Furthermore, smartphone usage prevents socialization among students during the school day. Addictive relationships are also associated with mobile devices, as well as mental health problems, including depression, anxiety, and disrupted sleep. As Great Schools explains, “Neuroscience tells us that tweens’ and teens’ developing brains make them especially vulnerable to both addiction and mental health crises.”
Play and exercise are also affected by the use of electronics. A Danish study published in 2021 revealed that a four-week ban on phones during recess significantly increased both the frequency and intensity of physical activity of children aged 10–14.
Also, in a 2016 study of nearly 25,000 U.S. teenagers, about 20% used screened devices (smartphones, tablets, or video games) more than five hours per day. That group was 43% more likely to be obese than participants who experienced less screen time.
What can schools do?
In a comprehensive piece written in June 2023, American social psychologist and author Jonathan Haidt makes a very strong case for phone-free schools. He writes that it’s helpful to think of phone restrictions on a scale from 1 to 5:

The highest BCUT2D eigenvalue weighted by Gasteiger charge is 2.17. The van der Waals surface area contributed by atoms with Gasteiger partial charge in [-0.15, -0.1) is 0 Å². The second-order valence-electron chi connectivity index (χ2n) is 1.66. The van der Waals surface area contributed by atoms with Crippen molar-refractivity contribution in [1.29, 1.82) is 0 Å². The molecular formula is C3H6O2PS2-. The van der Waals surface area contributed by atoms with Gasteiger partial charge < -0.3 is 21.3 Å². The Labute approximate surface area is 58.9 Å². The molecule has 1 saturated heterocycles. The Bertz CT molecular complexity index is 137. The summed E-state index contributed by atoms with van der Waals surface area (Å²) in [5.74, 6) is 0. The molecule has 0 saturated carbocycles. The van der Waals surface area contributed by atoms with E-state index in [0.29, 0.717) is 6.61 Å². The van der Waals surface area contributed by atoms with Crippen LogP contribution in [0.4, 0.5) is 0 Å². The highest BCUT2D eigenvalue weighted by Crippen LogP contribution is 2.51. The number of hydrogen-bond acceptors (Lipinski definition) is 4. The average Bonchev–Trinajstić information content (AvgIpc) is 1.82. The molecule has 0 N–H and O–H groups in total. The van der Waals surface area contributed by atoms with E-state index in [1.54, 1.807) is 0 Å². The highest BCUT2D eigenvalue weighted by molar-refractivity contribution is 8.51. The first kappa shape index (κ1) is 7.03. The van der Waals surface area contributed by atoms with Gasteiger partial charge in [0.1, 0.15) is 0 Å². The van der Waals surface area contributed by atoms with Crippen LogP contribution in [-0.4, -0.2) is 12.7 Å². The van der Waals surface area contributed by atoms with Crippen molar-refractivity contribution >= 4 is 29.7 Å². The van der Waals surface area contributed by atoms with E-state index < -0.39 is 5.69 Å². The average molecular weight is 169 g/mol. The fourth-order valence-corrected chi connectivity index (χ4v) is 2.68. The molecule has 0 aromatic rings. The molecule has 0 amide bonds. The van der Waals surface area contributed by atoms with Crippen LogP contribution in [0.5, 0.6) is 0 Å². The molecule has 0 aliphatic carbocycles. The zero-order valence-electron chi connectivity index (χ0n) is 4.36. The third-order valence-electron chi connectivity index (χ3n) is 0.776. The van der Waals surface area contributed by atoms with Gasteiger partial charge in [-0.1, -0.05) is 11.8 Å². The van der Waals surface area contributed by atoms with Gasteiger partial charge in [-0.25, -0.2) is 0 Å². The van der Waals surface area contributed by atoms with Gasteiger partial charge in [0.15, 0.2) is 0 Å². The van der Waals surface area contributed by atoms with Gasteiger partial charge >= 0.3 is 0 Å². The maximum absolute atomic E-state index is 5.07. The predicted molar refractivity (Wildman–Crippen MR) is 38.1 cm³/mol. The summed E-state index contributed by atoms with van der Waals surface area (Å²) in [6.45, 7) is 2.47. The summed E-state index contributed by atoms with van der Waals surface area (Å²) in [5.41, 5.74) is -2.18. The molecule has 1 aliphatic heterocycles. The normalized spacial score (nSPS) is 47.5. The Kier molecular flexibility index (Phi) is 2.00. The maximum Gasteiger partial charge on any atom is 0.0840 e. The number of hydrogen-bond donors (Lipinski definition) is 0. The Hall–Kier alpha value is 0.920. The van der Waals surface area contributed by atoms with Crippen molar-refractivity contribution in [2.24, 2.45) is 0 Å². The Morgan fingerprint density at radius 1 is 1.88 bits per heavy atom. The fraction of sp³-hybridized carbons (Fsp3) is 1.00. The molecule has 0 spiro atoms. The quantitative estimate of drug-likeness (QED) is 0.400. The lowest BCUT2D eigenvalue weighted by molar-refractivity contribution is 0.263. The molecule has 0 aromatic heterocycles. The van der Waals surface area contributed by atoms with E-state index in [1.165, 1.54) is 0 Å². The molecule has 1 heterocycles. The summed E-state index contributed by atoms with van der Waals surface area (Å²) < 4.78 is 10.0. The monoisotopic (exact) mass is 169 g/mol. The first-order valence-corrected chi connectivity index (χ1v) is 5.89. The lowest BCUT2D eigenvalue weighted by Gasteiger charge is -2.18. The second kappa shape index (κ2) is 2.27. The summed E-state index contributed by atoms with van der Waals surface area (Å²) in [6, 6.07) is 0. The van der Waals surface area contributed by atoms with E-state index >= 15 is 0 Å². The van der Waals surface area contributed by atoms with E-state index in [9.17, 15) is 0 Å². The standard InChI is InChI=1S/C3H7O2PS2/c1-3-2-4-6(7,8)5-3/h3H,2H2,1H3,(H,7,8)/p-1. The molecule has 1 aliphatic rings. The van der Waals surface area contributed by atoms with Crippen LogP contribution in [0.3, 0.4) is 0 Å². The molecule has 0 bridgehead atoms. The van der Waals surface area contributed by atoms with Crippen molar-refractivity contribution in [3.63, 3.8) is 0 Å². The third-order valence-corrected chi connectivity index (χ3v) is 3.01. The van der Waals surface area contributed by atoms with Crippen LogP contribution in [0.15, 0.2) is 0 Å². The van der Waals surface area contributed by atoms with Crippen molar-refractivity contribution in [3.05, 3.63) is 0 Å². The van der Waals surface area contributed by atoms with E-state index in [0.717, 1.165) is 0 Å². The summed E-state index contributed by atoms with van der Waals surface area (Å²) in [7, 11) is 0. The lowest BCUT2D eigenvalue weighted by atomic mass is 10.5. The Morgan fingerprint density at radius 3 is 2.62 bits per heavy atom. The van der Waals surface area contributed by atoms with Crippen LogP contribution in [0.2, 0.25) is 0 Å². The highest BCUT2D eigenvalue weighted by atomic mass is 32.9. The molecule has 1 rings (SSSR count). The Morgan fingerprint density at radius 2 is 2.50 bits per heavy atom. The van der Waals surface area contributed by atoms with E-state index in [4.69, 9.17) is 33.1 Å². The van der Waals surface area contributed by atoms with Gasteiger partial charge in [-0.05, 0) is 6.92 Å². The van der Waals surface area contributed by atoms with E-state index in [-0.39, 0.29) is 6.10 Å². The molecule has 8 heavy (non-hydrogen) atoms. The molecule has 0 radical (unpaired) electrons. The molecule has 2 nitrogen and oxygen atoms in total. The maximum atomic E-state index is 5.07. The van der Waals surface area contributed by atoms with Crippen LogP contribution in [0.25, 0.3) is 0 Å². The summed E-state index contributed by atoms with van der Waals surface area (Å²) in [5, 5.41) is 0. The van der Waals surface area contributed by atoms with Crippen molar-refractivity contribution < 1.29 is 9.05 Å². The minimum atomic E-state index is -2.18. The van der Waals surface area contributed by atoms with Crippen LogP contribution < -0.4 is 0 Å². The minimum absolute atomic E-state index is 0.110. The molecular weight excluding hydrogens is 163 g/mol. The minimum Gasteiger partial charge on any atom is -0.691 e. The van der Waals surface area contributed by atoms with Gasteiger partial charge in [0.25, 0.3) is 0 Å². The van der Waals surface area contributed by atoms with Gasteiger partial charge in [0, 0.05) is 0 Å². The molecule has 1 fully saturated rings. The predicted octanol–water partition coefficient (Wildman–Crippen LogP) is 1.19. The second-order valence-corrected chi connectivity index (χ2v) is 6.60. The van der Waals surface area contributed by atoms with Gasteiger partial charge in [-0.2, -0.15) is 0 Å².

Level 1: Students can take their phones out during class, but only to use them for class purposes.
Level 2: Students can hold onto their phones but are not supposed to take them out of their pockets or backpacks at all during class time.
Level 3: Phone caddies in classrooms: Students put their phones into a wall pocket or storage.
Haidt suggests that the above are tepid at best and useless at worst, and then gets into more potent measures.
Level 4: Lockable pouches (such as those made by Yondr). Students are required to put their phone into their own personal pouch when they arrive at school, which is then locked with a magnetic pin (like the anti-theft tags used in clothing stores). Students keep the pouch with them but cannot unlock it until the end of the school day, when they are given access to a magnetic unlocking device.
Level 5: Phone lockers. Students lock their phones into a secure unit with many small compartments when they arrive at school. They keep their key and get access to the phone lockers again only when they leave school.
What can parents do?
Parents have the most important role to play. Some moms and dads justify providing their kids with a cellphone because they feel the need to be in immediate touch with them. This reason rings thin, however. Just as they have done since time immemorial, parents can call the school’s main office if they need to get a message relayed to their child.